Six Gmail Tips You Don’t Want to Miss

Gmail is something we use every day, but few educators maximize the capabilities. There are some simple, yet powerful, Gmail tools that you can use to become more efficient with what can sometimes become a blackhole….your email inbox. The six tips below will help you keep your inbox clean and help you stay organized.  

Tip #1: Archive vs Delete

One of the easiest ways to organize your inbox is to keep it clean. However, people are generally afraid to delete a message fearing that at some point they will need it in the future. The solution to this problem is simply archiving the message instead of deleting it. Archiving keeps individual emails hidden away but accessible through the search within Gmail. Whereas, if you delete a message they will eventually be completely removed from your account after thirty days. So, next time you contemplate whether you need to keep an email or not…don’t think, just archive it!

Tip #2: Boomerang Add-on

Need to send an email but at a later time/date? Want to get rid of an email in your inbox but you know you will need it down the road? The Google Chrome Extension, Boomerang, is your solution. By installing this add-on you can compose an email and then schedule a date and time that it is sent. The best part is how easy Boomerang makes this process. Once it has been installed, you will see a Send Later button directly below the normal Send button. Simply click the Send Later button and you are given the opportunity to send the email whenever you choose. Boomerang also allows you to get rid of a received message and bring it back whenever you need it. This add-on allows you to plan ahead and stay organized all in one.  

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Tip #3: Filters

Filters are an efficient way to save all the great newsletters and articles you want to read for another day. Or, what about emails that you get daily from the same person or business that doesn’t fall under the urgent or read now category? What if you could have those emails bypass your inbox and be labeled for you to access when you are ready? Then, when you have time to stop and read a few articles, click on the label and read away.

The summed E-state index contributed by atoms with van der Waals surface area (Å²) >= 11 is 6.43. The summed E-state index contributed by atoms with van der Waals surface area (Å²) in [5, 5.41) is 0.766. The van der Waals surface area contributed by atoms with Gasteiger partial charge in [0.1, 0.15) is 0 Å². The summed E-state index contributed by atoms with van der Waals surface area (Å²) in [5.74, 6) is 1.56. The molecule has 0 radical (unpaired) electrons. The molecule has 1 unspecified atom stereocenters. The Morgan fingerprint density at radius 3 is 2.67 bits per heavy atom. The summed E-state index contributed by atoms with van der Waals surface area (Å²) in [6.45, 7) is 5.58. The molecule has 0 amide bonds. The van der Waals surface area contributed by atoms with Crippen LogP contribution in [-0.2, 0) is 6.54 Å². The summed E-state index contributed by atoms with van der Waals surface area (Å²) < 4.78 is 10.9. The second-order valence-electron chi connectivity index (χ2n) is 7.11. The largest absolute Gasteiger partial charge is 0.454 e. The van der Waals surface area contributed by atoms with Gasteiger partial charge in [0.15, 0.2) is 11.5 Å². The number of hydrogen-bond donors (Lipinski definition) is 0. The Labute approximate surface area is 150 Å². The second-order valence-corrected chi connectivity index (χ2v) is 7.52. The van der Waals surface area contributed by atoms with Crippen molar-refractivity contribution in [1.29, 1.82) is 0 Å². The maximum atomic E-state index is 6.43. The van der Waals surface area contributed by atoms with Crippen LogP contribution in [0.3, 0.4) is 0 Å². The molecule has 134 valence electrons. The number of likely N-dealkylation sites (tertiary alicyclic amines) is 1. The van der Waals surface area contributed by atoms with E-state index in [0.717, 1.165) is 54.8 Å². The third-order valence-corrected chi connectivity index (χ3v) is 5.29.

Tip #4: Labels

Labels are a nice visual way to tag or categorize your emails. You can create labels that are unique to your needs. Once you create labels they will show up on the left side of the page. If you prefer, you can even color code your labels for quick and easy identification. Think of this as a way to sort your messages for easy retrieval later. You can also create filters to sort email into certain labels and emails can have multiple labels if needed.

Tip #5: Canned Responses

A great time saving solution for sending the same message multiple times is to leverage the canned response feature. By using the canned response, you not only save time, but you also ensure you are sending a consistent message to your recipients. Canned responses are sometimes overlooked because they are located in the lab section of settings. You must go to settings and enable the canned response feature. Once you have the canned response feature turned on, it will be found in the bottom right of every email you compose. Canned responses are simple to manage and even easier to use. Whether you are communicating a message to parents, students, or teachers, this is one feature you will want to try this year.

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Tip #6: Use Read Receipts

Ever wonder if anyone opened an important email? Read receipts are a quick way to let you know your message has been viewed. Google sends you an email that even includes what time the message was opened. This is a wonderful feature to use on the occasional document of high  importance. The best part of using read receipts the ease of mind knowing the email reached the viewer.

Note: When sending a group message using read receipts, include the names of all recipients in the bcc: section. Read receipts are sent to everyone in the to: and cc: fields.  Be kind to your recipients, and use the bcc feature.  

Written by Jeffrey Bernadt (@jeffreybernadt), Jeanette Carlson (@mrsjcarlson), and Ann Feldmann (@annfeldmann1)

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